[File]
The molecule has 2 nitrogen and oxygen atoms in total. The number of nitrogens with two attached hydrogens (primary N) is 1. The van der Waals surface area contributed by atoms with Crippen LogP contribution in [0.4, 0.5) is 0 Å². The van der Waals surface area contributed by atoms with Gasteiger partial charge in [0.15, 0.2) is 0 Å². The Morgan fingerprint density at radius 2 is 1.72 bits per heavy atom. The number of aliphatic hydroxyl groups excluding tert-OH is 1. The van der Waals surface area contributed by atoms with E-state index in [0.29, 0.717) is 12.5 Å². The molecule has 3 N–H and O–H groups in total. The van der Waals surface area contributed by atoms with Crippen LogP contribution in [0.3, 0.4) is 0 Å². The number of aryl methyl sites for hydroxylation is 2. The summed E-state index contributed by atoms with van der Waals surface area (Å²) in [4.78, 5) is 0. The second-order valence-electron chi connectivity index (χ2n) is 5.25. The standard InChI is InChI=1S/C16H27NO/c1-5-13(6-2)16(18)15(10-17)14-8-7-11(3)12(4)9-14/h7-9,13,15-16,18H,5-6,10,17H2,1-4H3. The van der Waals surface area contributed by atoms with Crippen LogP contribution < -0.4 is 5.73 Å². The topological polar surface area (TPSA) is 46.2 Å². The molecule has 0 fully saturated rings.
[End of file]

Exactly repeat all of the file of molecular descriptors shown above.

The molecule has 2 nitrogen and oxygen atoms in total. The number of nitrogens with two attached hydrogens (primary N) is 1. The van der Waals surface area contributed by atoms with Crippen LogP contribution in [0.4, 0.5) is 0 Å². The van der Waals surface area contributed by atoms with Gasteiger partial charge in [0.15, 0.2) is 0 Å². The Morgan fingerprint density at radius 2 is 1.72 bits per heavy atom. The number of aliphatic hydroxyl groups excluding tert-OH is 1. The van der Waals surface area contributed by atoms with E-state index in [0.29, 0.717) is 12.5 Å². The molecule has 3 N–H and O–H groups in total. The van der Waals surface area contributed by atoms with Crippen LogP contribution in [0.3, 0.4) is 0 Å². The number of aryl methyl sites for hydroxylation is 2. The summed E-state index contributed by atoms with van der Waals surface area (Å²) in [4.78, 5) is 0. The second-order valence-electron chi connectivity index (χ2n) is 5.25. The standard InChI is InChI=1S/C16H27NO/c1-5-13(6-2)16(18)15(10-17)14-8-7-11(3)12(4)9-14/h7-9,13,15-16,18H,5-6,10,17H2,1-4H3. The van der Waals surface area contributed by atoms with Crippen LogP contribution < -0.4 is 5.73 Å². The topological polar surface area (TPSA) is 46.2 Å². The molecule has 0 fully saturated rings.